My client is RDP 6.1 (On Windows XP SP3) and Server is Windows Server 2003. I have installed an SSL certificate on server for RDP. In the RDP settings (General tab), the Encryption method is set to SSL/TLS 1.0 and Encryption level is set to "Client Compatible". I have following questions

  1. In this case is it guaranteed that all communication is encrypted even when I remote login to the server? I mean pwd is encrypted

  2. Does RDP always use some kind of encryption even if there is no SSL certificate installed on the server?

  3. In this case I do not see security lock in the connection bar. When I set encryption level to "High" then I see security lock. I do believe that communication is both cases will be encrypted. Is it true?

Please reply to my questions

Thanks in advance Kumar

  1. No, "client compatible" can disable encryption if the client requests that.
  2. No. RDP originally had no encryption ability, it was added later and today's encryption is very good.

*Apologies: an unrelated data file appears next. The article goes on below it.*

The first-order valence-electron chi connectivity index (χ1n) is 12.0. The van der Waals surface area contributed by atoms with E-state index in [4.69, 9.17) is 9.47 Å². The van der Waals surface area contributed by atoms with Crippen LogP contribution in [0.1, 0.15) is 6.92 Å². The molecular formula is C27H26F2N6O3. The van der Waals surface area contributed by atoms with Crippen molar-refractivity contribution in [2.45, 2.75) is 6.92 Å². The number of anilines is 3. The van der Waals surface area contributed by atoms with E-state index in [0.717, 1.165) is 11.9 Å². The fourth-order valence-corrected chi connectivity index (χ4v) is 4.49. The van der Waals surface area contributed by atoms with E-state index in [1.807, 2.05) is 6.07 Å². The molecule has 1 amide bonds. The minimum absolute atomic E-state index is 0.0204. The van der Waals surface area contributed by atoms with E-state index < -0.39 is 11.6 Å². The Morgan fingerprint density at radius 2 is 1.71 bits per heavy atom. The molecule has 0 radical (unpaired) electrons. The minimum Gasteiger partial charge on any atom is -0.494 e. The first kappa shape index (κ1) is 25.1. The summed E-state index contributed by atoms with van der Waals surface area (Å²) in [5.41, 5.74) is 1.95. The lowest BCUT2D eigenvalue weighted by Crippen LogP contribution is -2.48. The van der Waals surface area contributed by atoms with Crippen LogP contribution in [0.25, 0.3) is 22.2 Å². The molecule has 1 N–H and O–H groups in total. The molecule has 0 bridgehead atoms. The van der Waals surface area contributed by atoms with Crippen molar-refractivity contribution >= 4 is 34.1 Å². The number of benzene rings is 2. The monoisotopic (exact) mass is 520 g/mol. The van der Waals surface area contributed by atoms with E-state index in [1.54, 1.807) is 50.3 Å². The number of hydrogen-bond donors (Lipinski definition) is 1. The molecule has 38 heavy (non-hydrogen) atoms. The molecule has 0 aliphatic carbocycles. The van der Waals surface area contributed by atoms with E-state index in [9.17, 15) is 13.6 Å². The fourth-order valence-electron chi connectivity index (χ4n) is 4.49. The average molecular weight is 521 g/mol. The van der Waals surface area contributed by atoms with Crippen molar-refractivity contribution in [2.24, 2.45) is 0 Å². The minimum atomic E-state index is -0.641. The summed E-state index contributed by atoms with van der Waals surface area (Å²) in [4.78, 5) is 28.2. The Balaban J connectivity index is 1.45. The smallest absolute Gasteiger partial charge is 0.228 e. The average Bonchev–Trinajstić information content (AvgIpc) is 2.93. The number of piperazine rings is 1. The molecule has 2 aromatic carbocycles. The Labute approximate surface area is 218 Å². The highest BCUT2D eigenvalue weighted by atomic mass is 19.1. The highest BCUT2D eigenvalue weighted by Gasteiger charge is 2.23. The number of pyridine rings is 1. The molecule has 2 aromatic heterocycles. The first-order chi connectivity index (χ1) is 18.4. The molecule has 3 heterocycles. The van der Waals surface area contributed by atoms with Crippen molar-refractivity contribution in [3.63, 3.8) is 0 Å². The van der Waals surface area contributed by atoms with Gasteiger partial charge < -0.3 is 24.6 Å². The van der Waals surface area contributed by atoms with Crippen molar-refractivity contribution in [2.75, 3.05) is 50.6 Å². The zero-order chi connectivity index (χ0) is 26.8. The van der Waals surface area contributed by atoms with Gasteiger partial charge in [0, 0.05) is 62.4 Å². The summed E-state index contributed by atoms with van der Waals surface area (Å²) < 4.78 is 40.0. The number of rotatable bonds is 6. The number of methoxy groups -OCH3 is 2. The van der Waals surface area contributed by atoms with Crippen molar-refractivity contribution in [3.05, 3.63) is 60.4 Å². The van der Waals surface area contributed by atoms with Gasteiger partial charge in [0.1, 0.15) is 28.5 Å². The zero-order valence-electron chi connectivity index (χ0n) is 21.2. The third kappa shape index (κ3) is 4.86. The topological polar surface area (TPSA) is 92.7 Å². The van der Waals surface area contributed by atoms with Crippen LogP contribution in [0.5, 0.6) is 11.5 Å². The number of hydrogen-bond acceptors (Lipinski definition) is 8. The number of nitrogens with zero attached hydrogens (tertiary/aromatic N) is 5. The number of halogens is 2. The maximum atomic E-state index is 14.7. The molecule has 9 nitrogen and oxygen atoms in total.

3. The lock icon only appears when using Kerberos to authenticate the session, it doesn't have anything to do with the TLS encryption of the RDP connection.

The expected behavior is documented here:

[MS-RDPBCGR]: Remote Desktop Protocol: Basic Connectivity and Graphics Remoting Specification
Standard RDP Security - 5.3.2 Negotiating the Cryptographic Configuration

Encryption Negotiation in RDP connection

The answer is a bit convoluted. In some configurations the server to client data may not be encrypted, however the client to server data is always encrypted. One key sentence would be: "To protect the confidentiality of client-to-server user data, an RDP server must ensure that the negotiated Encryption Level is always greater than zero when using Standard RDP Security mechanisms."

Since your question is security-related and relatively simple to test, you may want to validate the results yourself. As RDP data can be compressed, tests should be performed with compression disabled to determine if it is actually not encrypted.

It may be worth noting that when using SSL/TLS, an administrator with access to the certificate private key can perform a packet capture and decrypt the data. There is also a Network Monitor expert for it.

Network Monitor Decryption Expert

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